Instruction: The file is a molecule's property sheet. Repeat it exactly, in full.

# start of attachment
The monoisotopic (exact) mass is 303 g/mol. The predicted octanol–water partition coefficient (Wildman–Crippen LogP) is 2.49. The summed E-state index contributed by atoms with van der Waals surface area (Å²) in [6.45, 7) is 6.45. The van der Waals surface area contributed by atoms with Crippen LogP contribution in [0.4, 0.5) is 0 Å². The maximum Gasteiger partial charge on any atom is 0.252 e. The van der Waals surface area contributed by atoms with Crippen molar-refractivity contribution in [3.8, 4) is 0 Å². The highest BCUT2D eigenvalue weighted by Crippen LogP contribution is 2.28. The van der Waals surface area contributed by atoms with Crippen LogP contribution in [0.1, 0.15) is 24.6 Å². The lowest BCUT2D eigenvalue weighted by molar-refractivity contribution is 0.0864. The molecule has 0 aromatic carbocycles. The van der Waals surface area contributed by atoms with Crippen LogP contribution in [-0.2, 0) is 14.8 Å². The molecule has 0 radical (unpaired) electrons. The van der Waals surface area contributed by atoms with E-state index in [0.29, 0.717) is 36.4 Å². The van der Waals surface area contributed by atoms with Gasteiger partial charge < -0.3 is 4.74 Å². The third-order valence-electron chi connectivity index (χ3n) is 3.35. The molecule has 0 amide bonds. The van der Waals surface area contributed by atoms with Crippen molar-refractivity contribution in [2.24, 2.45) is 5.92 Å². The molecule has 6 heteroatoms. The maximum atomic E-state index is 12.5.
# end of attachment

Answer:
The monoisotopic (exact) mass is 303 g/mol. The predicted octanol–water partition coefficient (Wildman–Crippen LogP) is 2.49. The summed E-state index contributed by atoms with van der Waals surface area (Å²) in [6.45, 7) is 6.45. The van der Waals surface area contributed by atoms with Crippen LogP contribution in [0.4, 0.5) is 0 Å². The maximum Gasteiger partial charge on any atom is 0.252 e. The van der Waals surface area contributed by atoms with Crippen molar-refractivity contribution in [3.8, 4) is 0 Å². The highest BCUT2D eigenvalue weighted by Crippen LogP contribution is 2.28. The van der Waals surface area contributed by atoms with Crippen LogP contribution in [0.1, 0.15) is 24.6 Å². The lowest BCUT2D eigenvalue weighted by molar-refractivity contribution is 0.0864. The molecule has 0 aromatic carbocycles. The van der Waals surface area contributed by atoms with Crippen LogP contribution in [-0.2, 0) is 14.8 Å². The molecule has 0 radical (unpaired) electrons. The van der Waals surface area contributed by atoms with E-state index in [0.29, 0.717) is 36.4 Å². The van der Waals surface area contributed by atoms with Gasteiger partial charge < -0.3 is 4.74 Å². The third-order valence-electron chi connectivity index (χ3n) is 3.35. The molecule has 0 amide bonds. The van der Waals surface area contributed by atoms with Crippen molar-refractivity contribution in [2.24, 2.45) is 5.92 Å². The molecule has 6 heteroatoms. The maximum atomic E-state index is 12.5.